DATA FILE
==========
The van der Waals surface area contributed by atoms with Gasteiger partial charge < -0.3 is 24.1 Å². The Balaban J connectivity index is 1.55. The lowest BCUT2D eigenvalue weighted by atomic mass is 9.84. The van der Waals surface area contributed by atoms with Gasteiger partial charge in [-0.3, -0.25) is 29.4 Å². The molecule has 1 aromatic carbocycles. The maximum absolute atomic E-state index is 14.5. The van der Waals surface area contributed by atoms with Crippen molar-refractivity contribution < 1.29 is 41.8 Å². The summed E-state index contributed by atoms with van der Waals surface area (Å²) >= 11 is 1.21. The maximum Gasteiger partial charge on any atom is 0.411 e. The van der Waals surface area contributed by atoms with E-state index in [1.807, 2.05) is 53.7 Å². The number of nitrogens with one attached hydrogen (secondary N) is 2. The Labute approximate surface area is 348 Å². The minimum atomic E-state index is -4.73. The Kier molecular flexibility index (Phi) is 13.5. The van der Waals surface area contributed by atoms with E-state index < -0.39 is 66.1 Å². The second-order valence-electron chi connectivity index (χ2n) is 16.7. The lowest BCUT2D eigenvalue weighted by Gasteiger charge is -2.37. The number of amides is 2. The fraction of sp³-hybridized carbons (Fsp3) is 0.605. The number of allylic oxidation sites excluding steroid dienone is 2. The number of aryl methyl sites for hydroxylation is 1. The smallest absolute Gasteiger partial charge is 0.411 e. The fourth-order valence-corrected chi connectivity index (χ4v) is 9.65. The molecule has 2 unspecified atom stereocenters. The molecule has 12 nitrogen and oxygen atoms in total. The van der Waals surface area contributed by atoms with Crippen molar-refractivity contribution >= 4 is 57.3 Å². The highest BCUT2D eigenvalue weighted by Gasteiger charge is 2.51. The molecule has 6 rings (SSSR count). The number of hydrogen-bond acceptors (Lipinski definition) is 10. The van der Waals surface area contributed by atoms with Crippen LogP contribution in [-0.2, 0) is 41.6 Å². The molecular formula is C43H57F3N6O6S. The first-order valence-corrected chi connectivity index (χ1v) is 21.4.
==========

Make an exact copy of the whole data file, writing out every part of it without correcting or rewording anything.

The van der Waals surface area contributed by atoms with Gasteiger partial charge < -0.3 is 24.1 Å². The Balaban J connectivity index is 1.55. The lowest BCUT2D eigenvalue weighted by atomic mass is 9.84. The van der Waals surface area contributed by atoms with Gasteiger partial charge in [-0.3, -0.25) is 29.4 Å². The molecule has 1 aromatic carbocycles. The maximum absolute atomic E-state index is 14.5. The van der Waals surface area contributed by atoms with Crippen molar-refractivity contribution < 1.29 is 41.8 Å². The summed E-state index contributed by atoms with van der Waals surface area (Å²) >= 11 is 1.21. The maximum Gasteiger partial charge on any atom is 0.411 e. The van der Waals surface area contributed by atoms with E-state index in [1.807, 2.05) is 53.7 Å². The number of nitrogens with one attached hydrogen (secondary N) is 2. The Labute approximate surface area is 348 Å². The minimum atomic E-state index is -4.73. The Kier molecular flexibility index (Phi) is 13.5. The van der Waals surface area contributed by atoms with E-state index < -0.39 is 66.1 Å². The second-order valence-electron chi connectivity index (χ2n) is 16.7. The lowest BCUT2D eigenvalue weighted by Gasteiger charge is -2.37. The number of amides is 2. The fraction of sp³-hybridized carbons (Fsp3) is 0.605. The number of allylic oxidation sites excluding steroid dienone is 2. The number of aryl methyl sites for hydroxylation is 1. The smallest absolute Gasteiger partial charge is 0.411 e. The fourth-order valence-corrected chi connectivity index (χ4v) is 9.65. The molecule has 2 unspecified atom stereocenters. The molecule has 12 nitrogen and oxygen atoms in total. The van der Waals surface area contributed by atoms with Crippen molar-refractivity contribution >= 4 is 57.3 Å². The highest BCUT2D eigenvalue weighted by Gasteiger charge is 2.51. The molecule has 6 rings (SSSR count). The number of hydrogen-bond acceptors (Lipinski definition) is 10. The van der Waals surface area contributed by atoms with Crippen LogP contribution in [-0.2, 0) is 41.6 Å². The molecular formula is C43H57F3N6O6S. The first-order valence-corrected chi connectivity index (χ1v) is 21.4.